A key city panel rejected a proposal Thursday to ban no-knock warrants and restrict how Chicago police officers can raid homes that was backed by Anjanette Young, the Chicago woman who was handcuffed while naked by officers who ignored her pleas for help during a botched raid in February 2019.
The Chicago City Council’s Public Safety Committee voted 4-10 to reject the proposal introduced by Alds. Maria Hadden (49th Ward) and Pat Dowell (3rd Ward) eight months ago.
Deputy Mayor for Public Safety Elena Gottreich told committee members that changes to the way the Chicago Police Department serves search warrants and conducts raids after the video of the raid on Young’s home created a political firestorm were sufficient.
The department’s policy now requires that bureau chiefs sign off on any no-knock warrants. It also adds steps before, during and after the execution of a search warrant, such as requiring officers to account for the possible presence of children or vulnerable parties and mandating a lieutenant or higher-ranking official is on the scene.
Since the Chicago Police Department is operating under the oversight of a federal judge after a probe by the Department of Justice found that officers routinely violated the constitutional rights of Black and Latino Chicagoans, Gottreich said codifying department policy into law would be “sticky and duplicative.”
Hadden accused Mayor Lori Lightfoot’s administration of spreading “misinformation” about the authority of the City Council to set policy for the Chicago Police Department.
Young testified during Thursday’s meeting that she is still struggling to recover from the trauma caused by the botched raid. To settle the lawsuit Young brought against the city, the City Council agreed to pay her $2.9 million.
Chicago Police Superintendent David Brown told members of the Chicago City Council the officers who conducted the raid had violated Young’s human rights. Brown has asked the Chicago Police Board to fire the sergeant who led the raid.
“Imagine in that moment that, maybe, I was someone that you cared about. Imagine it was your mother who was standing there,” Young said. “None of us would have wanted our mother to have that type of experience. Well, guess what? I’m someone’s mother. See me as your mother. Someone who deserves dignity and respect, regardless of the situation.”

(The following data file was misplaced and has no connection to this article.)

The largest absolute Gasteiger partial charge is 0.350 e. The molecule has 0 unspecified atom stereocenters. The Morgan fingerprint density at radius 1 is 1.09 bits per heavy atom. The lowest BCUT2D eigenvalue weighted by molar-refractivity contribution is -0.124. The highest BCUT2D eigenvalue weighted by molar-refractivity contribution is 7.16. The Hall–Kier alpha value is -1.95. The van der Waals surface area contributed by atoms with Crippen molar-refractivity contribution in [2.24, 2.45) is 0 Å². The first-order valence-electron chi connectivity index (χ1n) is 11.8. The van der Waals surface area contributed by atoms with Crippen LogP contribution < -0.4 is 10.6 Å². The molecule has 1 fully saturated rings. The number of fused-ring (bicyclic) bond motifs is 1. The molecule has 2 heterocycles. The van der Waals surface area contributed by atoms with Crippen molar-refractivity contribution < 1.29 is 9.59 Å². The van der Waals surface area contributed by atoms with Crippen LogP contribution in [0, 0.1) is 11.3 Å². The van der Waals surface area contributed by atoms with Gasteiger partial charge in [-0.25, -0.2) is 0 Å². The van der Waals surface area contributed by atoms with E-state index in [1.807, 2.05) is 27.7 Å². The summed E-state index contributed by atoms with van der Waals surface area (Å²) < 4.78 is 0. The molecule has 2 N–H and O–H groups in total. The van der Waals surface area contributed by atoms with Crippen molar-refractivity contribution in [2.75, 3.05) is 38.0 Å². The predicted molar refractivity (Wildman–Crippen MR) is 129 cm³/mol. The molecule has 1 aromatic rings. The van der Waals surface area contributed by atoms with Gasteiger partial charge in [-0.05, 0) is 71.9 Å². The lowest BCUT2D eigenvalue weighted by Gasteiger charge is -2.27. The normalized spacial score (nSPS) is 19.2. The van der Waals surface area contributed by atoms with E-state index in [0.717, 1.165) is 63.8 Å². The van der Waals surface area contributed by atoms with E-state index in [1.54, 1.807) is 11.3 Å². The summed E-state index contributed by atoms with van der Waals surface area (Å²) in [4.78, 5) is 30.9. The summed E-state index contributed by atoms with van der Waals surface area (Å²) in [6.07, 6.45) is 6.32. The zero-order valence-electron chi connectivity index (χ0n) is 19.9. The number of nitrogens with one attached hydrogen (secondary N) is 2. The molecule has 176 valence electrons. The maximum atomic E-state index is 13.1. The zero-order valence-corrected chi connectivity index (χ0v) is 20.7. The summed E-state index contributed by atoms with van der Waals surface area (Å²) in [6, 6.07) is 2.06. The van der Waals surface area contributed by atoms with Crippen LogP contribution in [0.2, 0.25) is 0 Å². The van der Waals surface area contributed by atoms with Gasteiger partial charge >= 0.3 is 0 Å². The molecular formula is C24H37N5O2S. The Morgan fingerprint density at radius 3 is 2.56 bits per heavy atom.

The Chicago Police Department’s policy restricts no-knock warrants to situations in which “there is a reasonable suspicion that knocking and announcing would be dangerous to the life or safety of the officers serving the warrant or another person.”
A probe by the Civilian Office of Police Accountability found evidence that officers committed nearly 100 acts of misconduct during the botched raid. And a report released by the city’s inspector general found that approximately 72% of all search warrants served by the Chicago Police Department in homes during the past four years targeted Black men.
The policy now requires that officers “treat all persons with the courtesy and dignity which is inherently due every person and will act, speak, and conduct themselves in a courteous, respectful, and professional manner” while serving search warrants.
Officials must also conduct an independent investigation in order to verify the information used to develop a search warrant prior to its execution. Warrants based on information provided by an anonymous informant also require the approval of a bureau chief.
The proposal rejected Thursday would require officers conducting a raid to use “tactics that are the least intrusive to people’s home, property and person and least harmful to people’s physical and emotional health.”
In addition, the rejected proposal would have banned officers from pointing guns at children or others while children are present. Officers are only required to document incidents in which they point their guns while serving a search warrant.
Lightfoot has refused to release former Inspector General Joseph Ferguson’s probe of the botched raid, which he said uncovered a nearly complete failure of city government that was “exceedingly harmful,” to Young.